XML::XSS – Templates and Syntaxic Sugar

Aug 5, 2010 / By Yanick Champoux

Tags: , ,

The first non-development version of XML::XSS has been released on CPAN. The big delta since the last blog entry (XPathScript Reborn) is the re-introduction of templates, and a generous slathering of overloaded shortcuts for stylesheet definitions.

To recap the example I used last time, we were trying to convert the xml snippet

<section title="Introduction">
    <para>This is the first paragraph.</para>
    <para>And here comes the second one.</para>
</section>

into

<h1>Introduction</h1>
    <p class="first_para">This is the first paragraph.</p>
    <p>And here comes the second one.</p>

And we saw that one of the ways of doing this is

$xss->set(
    section => {
        showtag => 0,
        intro   => sub {
            my ( $self, $node ) = @_;
            $self->stash->{seen_para} = 0;    # reset flag
            return '<h1>' . $node->findvalue('@title') . '</h1>';
        },
    } );

$xss->set(
    para => {
        pre   => '<p>',
        post  => '</p>',
        process => sub {
            my ( $self, $node ) = @_;

            $self->set_pre('<p class="first_para">')
                unless $self->{seen_para}++;

            return 1;
        },
    } );

Now, using all the all-new shortcuts available to us, we can perform the same logic with

$xss.'section'.'showtag' *= 0;

$xss.'section'.'intro' x= q{
    <% $r->stylesheet->stash->{seen_para} = 0; %>
    <h1><%@ @title %></h1>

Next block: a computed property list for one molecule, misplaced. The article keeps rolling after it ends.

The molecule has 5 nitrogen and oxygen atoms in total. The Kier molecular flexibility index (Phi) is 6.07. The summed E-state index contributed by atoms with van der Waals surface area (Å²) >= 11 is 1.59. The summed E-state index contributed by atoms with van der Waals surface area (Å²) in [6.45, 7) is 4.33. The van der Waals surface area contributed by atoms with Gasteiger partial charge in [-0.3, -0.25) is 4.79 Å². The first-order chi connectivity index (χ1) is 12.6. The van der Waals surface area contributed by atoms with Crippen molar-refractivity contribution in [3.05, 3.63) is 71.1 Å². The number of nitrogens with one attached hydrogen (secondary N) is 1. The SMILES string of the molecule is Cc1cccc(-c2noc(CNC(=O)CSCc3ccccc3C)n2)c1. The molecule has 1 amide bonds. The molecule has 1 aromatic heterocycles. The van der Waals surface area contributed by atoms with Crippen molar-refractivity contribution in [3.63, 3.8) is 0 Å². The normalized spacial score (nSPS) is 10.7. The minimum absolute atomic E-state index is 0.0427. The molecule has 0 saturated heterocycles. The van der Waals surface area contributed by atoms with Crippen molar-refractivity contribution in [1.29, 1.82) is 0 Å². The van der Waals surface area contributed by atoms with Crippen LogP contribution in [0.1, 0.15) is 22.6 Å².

};

$xss.'para'.'style' %= {
    pre  => xsst q{
        <p <%= 'class="first_para"' x !($r->stylesheet->stash->{seen_para}++) %> >
    },
    post => '</p>',
};

Tadah!

Hmm… By the pale green hue that your skin suddenly has developed, I think I should explain this a little bit more.

The overloading part

In order to reduce the amount of typing, I’ve (ab)used the overload pragma to give the stylesheet a CCS-ish flavor. Its basic use is

$xss.$element.$attribute *= $something;

and is simply a shorthand for

$xss->get( $element )->set_$attribute( $something );

Likewise,

$xss.$element.'style' %= {
    pre  => $pre,
    post => $post,
};

is a shorthand for

$xss->set( $element => {
    pre  => $pre,
    post => $post,
});

And, yes, it would have been even better to be able to do

$xss.$element %= {
    pre  => $pre,
    post => $post,
};

but alas it doesn’t seem to be possible, as this mix of overloaded operators confuses the Perl parser to no end. Humbug.

The template

The templates are created via the xsst function automatically exported by XML::XSS. They are fairly simple affairs that have the usual tags (<% ... %> to evaluate some code, and <%= ... %> to evaluate and print), augmented by a couple of XML/stylesheet-centric ones (<%~ $xpath %> to find the nodes matching the xpath and rendering them and <%@ $xpath %> to print out the value returned by the xpath). There are a few other tags available (see the XML::XSS::Template POD for the thorough listing), but those four are the principal ones.

And as a last bit of magic, the x= operator is overloaded such that

$xss.$element.$attribute x= q{  Hello <%= $r->stylesheet->stash->{name} %> };

is really

$xss.$element.$attribute *= xsst q{  Hello <%= $r->stylesheet->stash->{name} %> };

What Lies Ahead

First, I’ll let the current functionality simmer down and give it a whirl. For one, I’m still not sure if that generous smothering of operator overloads is the most brilliant or dumbest idea I’ve ever had. Using the stylesheet on a few non-trivial test applications should answer that question.

Next in line is implementing a sane way to expand stylesheets. And, of course, improving the documentation (which still sucks, albeit slightly less than last time). And after that? … We’ll see when we get there, shall we? :-)

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